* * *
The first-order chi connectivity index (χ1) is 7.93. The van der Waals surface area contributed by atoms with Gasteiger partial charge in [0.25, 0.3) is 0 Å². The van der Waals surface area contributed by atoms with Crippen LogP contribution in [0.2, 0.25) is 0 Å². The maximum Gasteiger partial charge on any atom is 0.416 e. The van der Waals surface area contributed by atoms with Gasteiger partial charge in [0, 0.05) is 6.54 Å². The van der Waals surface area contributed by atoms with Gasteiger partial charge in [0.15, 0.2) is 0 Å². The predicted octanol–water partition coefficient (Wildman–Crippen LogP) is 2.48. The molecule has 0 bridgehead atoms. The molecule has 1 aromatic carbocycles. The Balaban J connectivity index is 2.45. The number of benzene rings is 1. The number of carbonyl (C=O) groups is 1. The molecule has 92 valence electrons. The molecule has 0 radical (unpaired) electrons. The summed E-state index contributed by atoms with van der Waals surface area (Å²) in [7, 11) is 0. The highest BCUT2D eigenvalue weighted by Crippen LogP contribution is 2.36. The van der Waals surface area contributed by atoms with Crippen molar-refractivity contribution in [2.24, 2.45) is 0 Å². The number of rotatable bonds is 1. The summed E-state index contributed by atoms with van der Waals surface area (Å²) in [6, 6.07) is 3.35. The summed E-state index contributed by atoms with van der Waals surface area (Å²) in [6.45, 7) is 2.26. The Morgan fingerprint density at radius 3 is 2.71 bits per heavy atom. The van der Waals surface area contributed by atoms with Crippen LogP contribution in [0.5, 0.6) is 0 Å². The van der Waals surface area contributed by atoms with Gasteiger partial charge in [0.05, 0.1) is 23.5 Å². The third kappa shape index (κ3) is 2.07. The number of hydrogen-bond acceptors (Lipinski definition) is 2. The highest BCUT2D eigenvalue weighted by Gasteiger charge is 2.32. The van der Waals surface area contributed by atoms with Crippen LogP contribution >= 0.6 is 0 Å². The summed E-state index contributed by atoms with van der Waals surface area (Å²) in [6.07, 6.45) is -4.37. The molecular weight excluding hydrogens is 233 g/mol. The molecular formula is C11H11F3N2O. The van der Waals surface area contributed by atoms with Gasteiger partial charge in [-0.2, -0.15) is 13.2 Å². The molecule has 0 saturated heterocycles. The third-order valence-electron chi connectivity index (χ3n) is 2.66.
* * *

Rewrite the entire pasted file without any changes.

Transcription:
The first-order chi connectivity index (χ1) is 7.93. The van der Waals surface area contributed by atoms with Gasteiger partial charge in [0.25, 0.3) is 0 Å². The van der Waals surface area contributed by atoms with Crippen LogP contribution in [0.2, 0.25) is 0 Å². The maximum Gasteiger partial charge on any atom is 0.416 e. The van der Waals surface area contributed by atoms with Gasteiger partial charge in [0, 0.05) is 6.54 Å². The van der Waals surface area contributed by atoms with Gasteiger partial charge in [0.15, 0.2) is 0 Å². The predicted octanol–water partition coefficient (Wildman–Crippen LogP) is 2.48. The molecule has 0 bridgehead atoms. The molecule has 1 aromatic carbocycles. The Balaban J connectivity index is 2.45. The number of benzene rings is 1. The number of carbonyl (C=O) groups is 1. The molecule has 92 valence electrons. The molecule has 0 radical (unpaired) electrons. The summed E-state index contributed by atoms with van der Waals surface area (Å²) in [7, 11) is 0. The highest BCUT2D eigenvalue weighted by Crippen LogP contribution is 2.36. The van der Waals surface area contributed by atoms with Crippen molar-refractivity contribution in [2.24, 2.45) is 0 Å². The number of rotatable bonds is 1. The summed E-state index contributed by atoms with van der Waals surface area (Å²) in [6, 6.07) is 3.35. The summed E-state index contributed by atoms with van der Waals surface area (Å²) in [6.45, 7) is 2.26. The Morgan fingerprint density at radius 3 is 2.71 bits per heavy atom. The van der Waals surface area contributed by atoms with Crippen LogP contribution in [0.5, 0.6) is 0 Å². The van der Waals surface area contributed by atoms with Gasteiger partial charge in [0.05, 0.1) is 23.5 Å². The third kappa shape index (κ3) is 2.07. The number of hydrogen-bond acceptors (Lipinski definition) is 2. The highest BCUT2D eigenvalue weighted by Gasteiger charge is 2.32. The van der Waals surface area contributed by atoms with Crippen LogP contribution >= 0.6 is 0 Å². The summed E-state index contributed by atoms with van der Waals surface area (Å²) in [6.07, 6.45) is -4.37. The molecular weight excluding hydrogens is 233 g/mol. The molecular formula is C11H11F3N2O. The van der Waals surface area contributed by atoms with Gasteiger partial charge in [-0.2, -0.15) is 13.2 Å². The molecule has 0 saturated heterocycles. The third-order valence-electron chi connectivity index (χ3n) is 2.66.